It’s all about the money…it’s always been about the money.

It has to be about the money, because the truth that dare not speak its name in polite politics is that the European Union is in fact one colossal wealth redistribution engine. Not so much a welfare state as welfare for states, and Brexit represents a de facto tax strike.

It’s still not clear exactly how much of the average UK worker’s wage packet Brussels believes it’s entitled to, but we know it’ll more than enough to keep Juncker and the rest of his unelected inner circle in comfort and cognac for the rest of their days. The fact that the EU has been obsessing about the Brexit bill being settled in advance of any trade negotiations shows just how vital the UK’s contributions are in propping up the increasingly rickety superstructure of this increasingly embattled superstate.

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So, the pint guzzling, tab smoking scourge of civilised society has been hard at it again. Sensitive and enlightened souls are still picking themselves up from their carbon neutral reclaimed hardwood floors across a huge swathe of North London and the Cotswolds following this latest cultural and political mugging by the emboldened hoody of European populism.

While the Daily Mail characterises the former UKIP leader’s deliberately and unnecessarily provocative language as an act of defiance, the Guardian predictably paints Wednesday morning’s fiery exchanges as proof positive that the EU is attempting to reach a reasonable accommodation in the face of ongoing nationalist hostility. Business as usual.

Leaving the screeching hyperbole of frothing Brexiteers and finger wagging Remainers aside for a moment, if that’s even possible, we actually find ourselves on wearyingly familiar territory once again. All the noise emanating from Strasbourg this week boils down to the fact that Brexit means Brexit, and the UK cannot cherry pick the benefits of EU membership.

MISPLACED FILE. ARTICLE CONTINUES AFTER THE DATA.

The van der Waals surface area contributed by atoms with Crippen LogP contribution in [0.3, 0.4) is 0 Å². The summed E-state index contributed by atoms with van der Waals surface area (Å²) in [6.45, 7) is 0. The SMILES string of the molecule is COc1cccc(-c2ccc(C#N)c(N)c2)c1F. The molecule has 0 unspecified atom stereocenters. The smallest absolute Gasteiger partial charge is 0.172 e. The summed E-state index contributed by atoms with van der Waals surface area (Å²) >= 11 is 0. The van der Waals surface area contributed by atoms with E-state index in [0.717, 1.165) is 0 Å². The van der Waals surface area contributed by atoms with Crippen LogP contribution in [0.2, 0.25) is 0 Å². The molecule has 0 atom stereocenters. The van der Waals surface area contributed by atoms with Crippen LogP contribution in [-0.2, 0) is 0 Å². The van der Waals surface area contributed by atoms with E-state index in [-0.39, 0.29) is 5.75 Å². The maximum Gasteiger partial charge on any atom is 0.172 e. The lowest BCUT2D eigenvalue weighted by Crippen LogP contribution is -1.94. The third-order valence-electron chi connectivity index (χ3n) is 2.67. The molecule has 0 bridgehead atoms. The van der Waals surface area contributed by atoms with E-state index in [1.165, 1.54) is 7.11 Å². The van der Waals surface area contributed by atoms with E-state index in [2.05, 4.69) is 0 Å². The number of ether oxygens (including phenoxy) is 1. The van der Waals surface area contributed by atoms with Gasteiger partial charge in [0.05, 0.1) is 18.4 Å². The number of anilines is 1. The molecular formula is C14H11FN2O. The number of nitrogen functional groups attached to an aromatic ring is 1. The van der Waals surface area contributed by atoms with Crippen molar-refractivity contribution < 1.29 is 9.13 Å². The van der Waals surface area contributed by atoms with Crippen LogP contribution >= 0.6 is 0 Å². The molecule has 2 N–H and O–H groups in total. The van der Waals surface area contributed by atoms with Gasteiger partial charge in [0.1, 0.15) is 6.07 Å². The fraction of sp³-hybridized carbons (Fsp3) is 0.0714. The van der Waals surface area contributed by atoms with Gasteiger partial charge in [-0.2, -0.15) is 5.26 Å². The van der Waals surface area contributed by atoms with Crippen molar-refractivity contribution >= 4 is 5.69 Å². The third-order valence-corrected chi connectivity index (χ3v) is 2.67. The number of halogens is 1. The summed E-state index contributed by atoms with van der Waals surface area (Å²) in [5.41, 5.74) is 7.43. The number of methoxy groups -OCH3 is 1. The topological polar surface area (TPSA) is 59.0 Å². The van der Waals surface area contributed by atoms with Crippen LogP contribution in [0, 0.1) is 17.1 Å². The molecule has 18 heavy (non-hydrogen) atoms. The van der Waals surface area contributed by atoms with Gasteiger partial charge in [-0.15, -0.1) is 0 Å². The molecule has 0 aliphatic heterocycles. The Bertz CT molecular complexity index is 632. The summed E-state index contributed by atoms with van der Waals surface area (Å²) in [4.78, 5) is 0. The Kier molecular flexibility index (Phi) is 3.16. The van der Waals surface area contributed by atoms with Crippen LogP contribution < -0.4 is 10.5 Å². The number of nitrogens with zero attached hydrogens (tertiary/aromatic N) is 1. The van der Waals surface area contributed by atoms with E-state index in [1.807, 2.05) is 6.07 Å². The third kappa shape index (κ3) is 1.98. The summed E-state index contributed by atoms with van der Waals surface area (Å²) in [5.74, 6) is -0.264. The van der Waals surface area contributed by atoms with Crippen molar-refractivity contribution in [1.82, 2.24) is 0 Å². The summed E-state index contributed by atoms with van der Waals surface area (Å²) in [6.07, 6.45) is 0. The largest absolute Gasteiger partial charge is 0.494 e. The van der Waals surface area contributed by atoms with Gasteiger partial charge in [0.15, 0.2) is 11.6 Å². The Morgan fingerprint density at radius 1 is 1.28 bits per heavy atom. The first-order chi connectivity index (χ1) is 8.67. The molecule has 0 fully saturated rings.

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So the unofficial Brexit election is officially on, and already there’s talk in the mainstream press about a possible Lib-Dem resurgence. Given that they’re currently languishing at about 11% in the polls along with UKIP and others, that seems like wishful thinking.

There can be little doubt that the newly crowned party of the diehard Remainer will wrestle a few trendy metropolitan seats from the Conservatives. The kind of constituencies that boast expensive coffee served up by migrants who sleep four to a room. However, the Remainers’ resurgence will be much smaller than Mr Farron might hope, and his dream of a sizeable Parliamentary presence is nothing more than a pleasant fantasy. Wishing doesn’t make it so, and the 48% is much softer and more diverse than the hardcore Remainers have talked themselves into believing.

Throughout the ensuing blizzard of post-referendum dialogue in the mainstream press and on the internet, the single biggest complaint among Brexiteers seems to be the fact that their opponents continually characterise them as poorly educated, bigoted and probably racist little Englanders.